I wasn’t hired to build web apps, but when you’re trying to manage complex processes and large amounts of disparate information, you start looking for solutions that are efficient, accessible, and easy to build a process around.
Perion Synthetics is ambitious, especially when compared with Daniel Verastiqui’s prior novel, Veneer. It covers more characters, complexities, and plot twists, all while maintaining the same sense of humor. Verastiqui has a vivid imagination and a knack for realizing complexities in plot and character. Following the story one character at a time, Perion Synthetics imagines a world where Vinestead International has an oppressive grip on the population through its pervasive (and seemingly unavoidable) technology monopoly. Perion Synthetics is the only company with the resources to challenge Vinestead’s dominance. An aggregator (akin to a reporter) is allowed into Perion City for the first time to witness and report on his findings, and things just get crazy from there. That’s about as far as I can get into the story without major spoilers. Some exposition was cumbersome, while other times characters seemed one-dimensional. Fortunately, this does not occur often and does not detract from a fun read. Perion Synthetics is a fast-paced read and is jam-packed with content. It never dulls, never fails to surprise.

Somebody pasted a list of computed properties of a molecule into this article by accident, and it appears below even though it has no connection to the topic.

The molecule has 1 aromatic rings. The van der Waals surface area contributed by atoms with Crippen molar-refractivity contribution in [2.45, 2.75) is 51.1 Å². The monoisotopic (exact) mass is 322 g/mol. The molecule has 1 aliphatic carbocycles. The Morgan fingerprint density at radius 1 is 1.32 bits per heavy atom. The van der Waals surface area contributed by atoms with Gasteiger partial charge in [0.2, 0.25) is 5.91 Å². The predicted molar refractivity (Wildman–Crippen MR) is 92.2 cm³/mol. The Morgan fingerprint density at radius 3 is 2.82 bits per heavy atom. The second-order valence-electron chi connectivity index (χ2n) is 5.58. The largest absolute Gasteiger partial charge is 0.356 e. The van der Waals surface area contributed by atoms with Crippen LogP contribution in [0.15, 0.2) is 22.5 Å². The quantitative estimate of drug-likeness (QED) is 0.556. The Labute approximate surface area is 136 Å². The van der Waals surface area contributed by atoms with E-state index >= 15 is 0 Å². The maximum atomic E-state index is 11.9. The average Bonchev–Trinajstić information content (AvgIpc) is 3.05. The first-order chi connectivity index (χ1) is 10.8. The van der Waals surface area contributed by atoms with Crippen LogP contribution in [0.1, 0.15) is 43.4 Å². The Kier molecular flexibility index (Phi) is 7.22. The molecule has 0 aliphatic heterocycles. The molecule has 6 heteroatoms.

I really enjoyed this book. I was worried as it started out great with the elementary school scene, and then started up with high school and I thought I hope this stays as good as it was. Thankfully it did. I loved it. I found the world that was created was really interesting and instead of a lot of long drawn out explanations of what things are and do, they are shown to the reader instead which I loved! I did like reading the different chapters from different characters POV, some evil people some good people some of everyone. I loved it. I really would like to read more.